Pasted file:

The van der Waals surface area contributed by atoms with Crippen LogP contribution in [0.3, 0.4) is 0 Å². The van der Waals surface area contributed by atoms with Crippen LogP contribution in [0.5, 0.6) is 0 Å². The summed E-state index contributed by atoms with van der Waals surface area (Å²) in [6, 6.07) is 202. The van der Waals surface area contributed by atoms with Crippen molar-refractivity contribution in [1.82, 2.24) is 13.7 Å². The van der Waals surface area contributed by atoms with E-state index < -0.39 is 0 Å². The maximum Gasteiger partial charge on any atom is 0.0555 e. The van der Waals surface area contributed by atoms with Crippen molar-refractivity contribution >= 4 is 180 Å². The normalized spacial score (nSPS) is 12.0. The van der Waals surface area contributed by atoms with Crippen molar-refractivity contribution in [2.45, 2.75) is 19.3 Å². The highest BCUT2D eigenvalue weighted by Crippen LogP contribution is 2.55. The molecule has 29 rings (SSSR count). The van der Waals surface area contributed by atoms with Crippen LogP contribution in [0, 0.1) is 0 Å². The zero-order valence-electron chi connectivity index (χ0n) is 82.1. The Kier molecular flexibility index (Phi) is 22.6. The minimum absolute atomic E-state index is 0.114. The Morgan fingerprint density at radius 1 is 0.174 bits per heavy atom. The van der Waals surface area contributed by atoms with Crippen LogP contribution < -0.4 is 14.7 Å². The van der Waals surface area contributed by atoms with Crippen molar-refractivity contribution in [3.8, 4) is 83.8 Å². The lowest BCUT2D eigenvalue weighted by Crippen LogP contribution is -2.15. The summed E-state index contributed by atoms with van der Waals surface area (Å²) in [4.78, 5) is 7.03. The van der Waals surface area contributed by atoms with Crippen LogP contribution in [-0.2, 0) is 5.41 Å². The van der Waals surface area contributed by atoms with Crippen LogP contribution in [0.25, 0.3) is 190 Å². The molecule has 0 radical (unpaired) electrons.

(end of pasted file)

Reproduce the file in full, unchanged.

The van der Waals surface area contributed by atoms with Crippen LogP contribution in [0.3, 0.4) is 0 Å². The van der Waals surface area contributed by atoms with Crippen LogP contribution in [0.5, 0.6) is 0 Å². The summed E-state index contributed by atoms with van der Waals surface area (Å²) in [6, 6.07) is 202. The van der Waals surface area contributed by atoms with Crippen molar-refractivity contribution in [1.82, 2.24) is 13.7 Å². The van der Waals surface area contributed by atoms with E-state index < -0.39 is 0 Å². The maximum Gasteiger partial charge on any atom is 0.0555 e. The van der Waals surface area contributed by atoms with Crippen molar-refractivity contribution >= 4 is 180 Å². The normalized spacial score (nSPS) is 12.0. The van der Waals surface area contributed by atoms with Crippen molar-refractivity contribution in [2.45, 2.75) is 19.3 Å². The highest BCUT2D eigenvalue weighted by Crippen LogP contribution is 2.55. The molecule has 29 rings (SSSR count). The van der Waals surface area contributed by atoms with Crippen LogP contribution in [0, 0.1) is 0 Å². The zero-order valence-electron chi connectivity index (χ0n) is 82.1. The Kier molecular flexibility index (Phi) is 22.6. The minimum absolute atomic E-state index is 0.114. The Morgan fingerprint density at radius 1 is 0.174 bits per heavy atom. The van der Waals surface area contributed by atoms with Crippen LogP contribution < -0.4 is 14.7 Å². The van der Waals surface area contributed by atoms with Crippen molar-refractivity contribution in [3.8, 4) is 83.8 Å². The lowest BCUT2D eigenvalue weighted by Crippen LogP contribution is -2.15. The summed E-state index contributed by atoms with van der Waals surface area (Å²) in [4.78, 5) is 7.03. The van der Waals surface area contributed by atoms with Crippen LogP contribution in [-0.2, 0) is 5.41 Å². The van der Waals surface area contributed by atoms with Crippen LogP contribution in [0.25, 0.3) is 190 Å². The molecule has 0 radical (unpaired) electrons.